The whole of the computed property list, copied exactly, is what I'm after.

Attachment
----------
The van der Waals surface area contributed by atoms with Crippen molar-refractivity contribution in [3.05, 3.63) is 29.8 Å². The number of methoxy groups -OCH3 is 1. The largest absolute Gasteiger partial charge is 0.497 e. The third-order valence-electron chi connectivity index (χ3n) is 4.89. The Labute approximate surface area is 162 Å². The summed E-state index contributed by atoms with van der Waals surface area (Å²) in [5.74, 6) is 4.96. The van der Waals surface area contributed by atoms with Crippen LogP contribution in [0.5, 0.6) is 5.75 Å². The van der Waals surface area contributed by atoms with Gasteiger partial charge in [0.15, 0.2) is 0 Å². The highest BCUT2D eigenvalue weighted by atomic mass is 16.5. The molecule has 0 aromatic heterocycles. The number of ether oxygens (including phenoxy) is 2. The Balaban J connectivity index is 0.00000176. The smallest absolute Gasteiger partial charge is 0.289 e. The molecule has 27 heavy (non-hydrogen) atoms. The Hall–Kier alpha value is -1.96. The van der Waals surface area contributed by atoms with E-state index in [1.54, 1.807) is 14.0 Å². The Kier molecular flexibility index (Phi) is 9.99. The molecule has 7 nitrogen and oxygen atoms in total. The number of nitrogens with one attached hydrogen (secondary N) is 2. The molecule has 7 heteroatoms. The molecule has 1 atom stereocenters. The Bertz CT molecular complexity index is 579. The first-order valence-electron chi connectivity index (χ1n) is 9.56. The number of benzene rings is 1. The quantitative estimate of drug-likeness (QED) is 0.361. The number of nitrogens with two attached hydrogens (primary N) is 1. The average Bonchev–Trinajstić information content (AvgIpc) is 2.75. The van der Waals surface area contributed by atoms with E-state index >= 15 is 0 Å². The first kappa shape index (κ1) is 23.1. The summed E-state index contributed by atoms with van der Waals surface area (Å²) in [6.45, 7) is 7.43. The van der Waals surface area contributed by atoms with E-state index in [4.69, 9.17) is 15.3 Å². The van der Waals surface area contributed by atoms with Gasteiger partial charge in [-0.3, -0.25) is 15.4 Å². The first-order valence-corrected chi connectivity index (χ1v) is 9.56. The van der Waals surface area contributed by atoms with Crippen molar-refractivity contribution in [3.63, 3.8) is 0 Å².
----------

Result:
The van der Waals surface area contributed by atoms with Crippen molar-refractivity contribution in [3.05, 3.63) is 29.8 Å². The number of methoxy groups -OCH3 is 1. The largest absolute Gasteiger partial charge is 0.497 e. The third-order valence-electron chi connectivity index (χ3n) is 4.89. The Labute approximate surface area is 162 Å². The summed E-state index contributed by atoms with van der Waals surface area (Å²) in [5.74, 6) is 4.96. The van der Waals surface area contributed by atoms with Crippen LogP contribution in [0.5, 0.6) is 5.75 Å². The van der Waals surface area contributed by atoms with Gasteiger partial charge in [0.15, 0.2) is 0 Å². The highest BCUT2D eigenvalue weighted by atomic mass is 16.5. The molecule has 0 aromatic heterocycles. The number of ether oxygens (including phenoxy) is 2. The Balaban J connectivity index is 0.00000176. The smallest absolute Gasteiger partial charge is 0.289 e. The molecule has 27 heavy (non-hydrogen) atoms. The Hall–Kier alpha value is -1.96. The van der Waals surface area contributed by atoms with E-state index in [1.54, 1.807) is 14.0 Å². The Kier molecular flexibility index (Phi) is 9.99. The molecule has 7 nitrogen and oxygen atoms in total. The number of nitrogens with one attached hydrogen (secondary N) is 2. The molecule has 7 heteroatoms. The molecule has 1 atom stereocenters. The Bertz CT molecular complexity index is 579. The first-order valence-electron chi connectivity index (χ1n) is 9.56. The number of benzene rings is 1. The quantitative estimate of drug-likeness (QED) is 0.361. The number of nitrogens with two attached hydrogens (primary N) is 1. The average Bonchev–Trinajstić information content (AvgIpc) is 2.75. The van der Waals surface area contributed by atoms with E-state index >= 15 is 0 Å². The first kappa shape index (κ1) is 23.1. The summed E-state index contributed by atoms with van der Waals surface area (Å²) in [6.45, 7) is 7.43. The van der Waals surface area contributed by atoms with E-state index in [4.69, 9.17) is 15.3 Å². The van der Waals surface area contributed by atoms with Gasteiger partial charge in [-0.3, -0.25) is 15.4 Å². The first-order valence-corrected chi connectivity index (χ1v) is 9.56. The van der Waals surface area contributed by atoms with Crippen molar-refractivity contribution in [3.63, 3.8) is 0 Å².